Meatless Mondays can do a lot for your health—and the health of the planet.
Saving Water—a Whole Lot of Water
Could you go six months without taking a shower?
What about not eating meat next Monday?
The latter sounds far more manageable, yet the amount of water you’d save by skipping the animal protein—your average half-pound serving—is more than you would conserve by not showering for half a year.
Do you run the faucet while you’re cooking a steak?
Considering the amount of water that goes into meat production, even the amount that runs down the drain while you’re cooking a ribeye—or during the hours it takes to braise a pot roast—represents just a fraction of what went into raising the cow those cuts of beef came from.
Producing half a pound of beef—the average amount an American consumes on a given day—uses 1,200 gallons of water.
Nearly half of the water used in the United States goes toward raising livestock—an untenable amount, considering the increasingly common and severe droughts we’re experiencing.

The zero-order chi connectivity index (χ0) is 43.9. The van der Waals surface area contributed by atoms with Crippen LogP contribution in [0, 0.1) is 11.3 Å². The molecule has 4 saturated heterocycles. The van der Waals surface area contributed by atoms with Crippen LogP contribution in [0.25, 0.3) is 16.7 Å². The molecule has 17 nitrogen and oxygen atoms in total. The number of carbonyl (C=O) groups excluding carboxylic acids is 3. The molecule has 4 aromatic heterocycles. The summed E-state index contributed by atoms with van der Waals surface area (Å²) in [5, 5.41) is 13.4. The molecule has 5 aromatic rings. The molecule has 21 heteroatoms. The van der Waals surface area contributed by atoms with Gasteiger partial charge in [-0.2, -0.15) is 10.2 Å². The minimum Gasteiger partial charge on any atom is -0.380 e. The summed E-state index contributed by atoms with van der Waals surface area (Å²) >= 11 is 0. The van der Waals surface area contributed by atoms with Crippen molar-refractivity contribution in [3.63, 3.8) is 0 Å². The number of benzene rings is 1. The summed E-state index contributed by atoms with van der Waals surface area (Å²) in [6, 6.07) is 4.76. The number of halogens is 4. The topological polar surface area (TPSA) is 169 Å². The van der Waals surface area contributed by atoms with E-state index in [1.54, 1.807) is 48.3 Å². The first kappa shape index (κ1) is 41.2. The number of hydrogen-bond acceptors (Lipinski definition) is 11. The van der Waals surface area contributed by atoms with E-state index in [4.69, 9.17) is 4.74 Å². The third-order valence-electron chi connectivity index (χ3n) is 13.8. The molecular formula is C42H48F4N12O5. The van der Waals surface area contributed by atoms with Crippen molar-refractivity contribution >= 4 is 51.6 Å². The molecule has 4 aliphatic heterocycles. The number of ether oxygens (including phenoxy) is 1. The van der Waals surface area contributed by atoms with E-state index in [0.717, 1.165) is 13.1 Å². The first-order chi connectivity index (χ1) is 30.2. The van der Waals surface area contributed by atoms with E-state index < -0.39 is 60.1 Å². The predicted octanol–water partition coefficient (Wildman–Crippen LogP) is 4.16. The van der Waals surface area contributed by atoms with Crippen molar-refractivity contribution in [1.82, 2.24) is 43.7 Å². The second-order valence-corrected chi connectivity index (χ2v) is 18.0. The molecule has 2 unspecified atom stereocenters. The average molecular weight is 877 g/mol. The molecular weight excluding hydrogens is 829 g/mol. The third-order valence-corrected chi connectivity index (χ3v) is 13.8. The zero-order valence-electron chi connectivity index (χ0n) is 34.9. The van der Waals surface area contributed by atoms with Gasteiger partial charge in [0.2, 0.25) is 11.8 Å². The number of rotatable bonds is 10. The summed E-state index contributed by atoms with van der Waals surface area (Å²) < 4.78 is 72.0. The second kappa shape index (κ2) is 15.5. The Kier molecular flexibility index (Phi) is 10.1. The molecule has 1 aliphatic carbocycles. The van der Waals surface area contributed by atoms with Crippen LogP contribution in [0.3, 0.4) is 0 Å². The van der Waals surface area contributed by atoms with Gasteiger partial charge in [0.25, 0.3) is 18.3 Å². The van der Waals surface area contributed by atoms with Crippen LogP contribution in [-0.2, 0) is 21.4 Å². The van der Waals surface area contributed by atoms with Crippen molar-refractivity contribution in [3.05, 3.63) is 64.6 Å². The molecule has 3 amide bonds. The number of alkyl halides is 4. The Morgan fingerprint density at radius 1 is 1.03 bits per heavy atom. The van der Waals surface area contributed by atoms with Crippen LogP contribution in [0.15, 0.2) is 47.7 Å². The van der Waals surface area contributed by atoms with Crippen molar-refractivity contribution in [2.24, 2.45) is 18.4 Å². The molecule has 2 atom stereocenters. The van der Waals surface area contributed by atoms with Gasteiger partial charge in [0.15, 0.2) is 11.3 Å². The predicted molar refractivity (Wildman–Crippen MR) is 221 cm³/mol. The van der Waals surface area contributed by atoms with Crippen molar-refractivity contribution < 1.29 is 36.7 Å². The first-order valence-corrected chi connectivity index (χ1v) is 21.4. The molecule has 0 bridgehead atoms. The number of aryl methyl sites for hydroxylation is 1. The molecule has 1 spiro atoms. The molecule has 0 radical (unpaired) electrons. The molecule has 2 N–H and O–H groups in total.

The average American’s daily water usage is about 90 gallons, or 32,850 gallons per year.
That doesn’t account for what goes toward raising the half pound of meat the average American eats on a daily basis.
But by going meatless on Mondays for a full year, you can save more agricultural water usage than you consume in 12 months.
The American diet puts meat at the center of the plate, the steak or chop or chicken we eat the biggest portion in an unbalanced meal.
The average American eats a half pound of meat a day—nearly twice the recommended serving. Skipping the animal protein on Mondays is a great way to get your diet back in check.